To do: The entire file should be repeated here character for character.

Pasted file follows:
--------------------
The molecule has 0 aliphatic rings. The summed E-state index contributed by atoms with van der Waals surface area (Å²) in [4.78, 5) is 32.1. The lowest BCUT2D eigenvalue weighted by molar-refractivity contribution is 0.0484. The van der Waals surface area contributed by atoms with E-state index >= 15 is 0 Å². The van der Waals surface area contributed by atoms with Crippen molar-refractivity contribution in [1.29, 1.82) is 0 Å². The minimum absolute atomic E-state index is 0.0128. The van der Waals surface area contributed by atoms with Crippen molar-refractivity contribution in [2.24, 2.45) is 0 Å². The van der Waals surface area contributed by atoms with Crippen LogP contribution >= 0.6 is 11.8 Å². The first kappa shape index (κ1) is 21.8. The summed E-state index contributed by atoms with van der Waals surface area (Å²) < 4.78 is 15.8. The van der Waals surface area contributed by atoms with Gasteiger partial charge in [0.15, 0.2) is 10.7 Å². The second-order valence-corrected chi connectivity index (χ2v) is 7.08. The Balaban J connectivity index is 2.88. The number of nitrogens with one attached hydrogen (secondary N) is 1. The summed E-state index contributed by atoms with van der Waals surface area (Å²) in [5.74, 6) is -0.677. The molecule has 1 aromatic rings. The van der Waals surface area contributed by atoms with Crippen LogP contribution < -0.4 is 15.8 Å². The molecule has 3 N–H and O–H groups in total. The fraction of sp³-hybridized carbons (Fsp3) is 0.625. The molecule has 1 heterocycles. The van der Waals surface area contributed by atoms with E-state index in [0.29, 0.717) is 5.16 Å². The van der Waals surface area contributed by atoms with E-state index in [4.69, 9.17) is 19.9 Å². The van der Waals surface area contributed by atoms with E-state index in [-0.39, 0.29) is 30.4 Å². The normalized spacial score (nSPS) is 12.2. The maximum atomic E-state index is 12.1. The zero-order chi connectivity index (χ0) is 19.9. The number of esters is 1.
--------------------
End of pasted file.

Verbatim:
The molecule has 0 aliphatic rings. The summed E-state index contributed by atoms with van der Waals surface area (Å²) in [4.78, 5) is 32.1. The lowest BCUT2D eigenvalue weighted by molar-refractivity contribution is 0.0484. The van der Waals surface area contributed by atoms with E-state index >= 15 is 0 Å². The van der Waals surface area contributed by atoms with Crippen molar-refractivity contribution in [1.29, 1.82) is 0 Å². The minimum absolute atomic E-state index is 0.0128. The van der Waals surface area contributed by atoms with Crippen molar-refractivity contribution in [2.24, 2.45) is 0 Å². The van der Waals surface area contributed by atoms with Crippen LogP contribution >= 0.6 is 11.8 Å². The first kappa shape index (κ1) is 21.8. The summed E-state index contributed by atoms with van der Waals surface area (Å²) < 4.78 is 15.8. The van der Waals surface area contributed by atoms with Gasteiger partial charge in [0.15, 0.2) is 10.7 Å². The second-order valence-corrected chi connectivity index (χ2v) is 7.08. The Balaban J connectivity index is 2.88. The number of nitrogens with one attached hydrogen (secondary N) is 1. The summed E-state index contributed by atoms with van der Waals surface area (Å²) in [5.74, 6) is -0.677. The molecule has 1 aromatic rings. The van der Waals surface area contributed by atoms with Crippen LogP contribution < -0.4 is 15.8 Å². The molecule has 3 N–H and O–H groups in total. The fraction of sp³-hybridized carbons (Fsp3) is 0.625. The molecule has 1 heterocycles. The van der Waals surface area contributed by atoms with E-state index in [0.29, 0.717) is 5.16 Å². The van der Waals surface area contributed by atoms with E-state index in [4.69, 9.17) is 19.9 Å². The van der Waals surface area contributed by atoms with E-state index in [-0.39, 0.29) is 30.4 Å². The normalized spacial score (nSPS) is 12.2. The maximum atomic E-state index is 12.1. The zero-order chi connectivity index (χ0) is 19.9. The number of esters is 1.